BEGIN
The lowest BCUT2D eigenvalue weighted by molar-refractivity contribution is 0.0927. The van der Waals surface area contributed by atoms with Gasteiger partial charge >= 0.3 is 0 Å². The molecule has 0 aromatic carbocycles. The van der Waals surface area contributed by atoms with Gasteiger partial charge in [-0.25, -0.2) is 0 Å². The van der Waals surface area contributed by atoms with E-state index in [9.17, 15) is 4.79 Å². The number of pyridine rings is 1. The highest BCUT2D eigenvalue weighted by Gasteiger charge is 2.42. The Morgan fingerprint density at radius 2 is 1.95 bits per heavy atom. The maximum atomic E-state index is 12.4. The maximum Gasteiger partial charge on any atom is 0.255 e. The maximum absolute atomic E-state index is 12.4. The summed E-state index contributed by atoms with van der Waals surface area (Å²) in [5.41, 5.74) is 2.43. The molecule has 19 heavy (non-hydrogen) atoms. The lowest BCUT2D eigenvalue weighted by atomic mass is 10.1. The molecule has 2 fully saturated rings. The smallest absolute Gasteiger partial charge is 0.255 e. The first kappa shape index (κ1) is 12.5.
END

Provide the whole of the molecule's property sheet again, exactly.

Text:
The lowest BCUT2D eigenvalue weighted by molar-refractivity contribution is 0.0927. The van der Waals surface area contributed by atoms with Gasteiger partial charge >= 0.3 is 0 Å². The molecule has 0 aromatic carbocycles. The van der Waals surface area contributed by atoms with Gasteiger partial charge in [-0.25, -0.2) is 0 Å². The van der Waals surface area contributed by atoms with E-state index in [9.17, 15) is 4.79 Å². The number of pyridine rings is 1. The highest BCUT2D eigenvalue weighted by Gasteiger charge is 2.42. The Morgan fingerprint density at radius 2 is 1.95 bits per heavy atom. The maximum atomic E-state index is 12.4. The maximum Gasteiger partial charge on any atom is 0.255 e. The maximum absolute atomic E-state index is 12.4. The summed E-state index contributed by atoms with van der Waals surface area (Å²) in [5.41, 5.74) is 2.43. The molecule has 19 heavy (non-hydrogen) atoms. The lowest BCUT2D eigenvalue weighted by atomic mass is 10.1. The molecule has 2 fully saturated rings. The smallest absolute Gasteiger partial charge is 0.255 e. The first kappa shape index (κ1) is 12.5.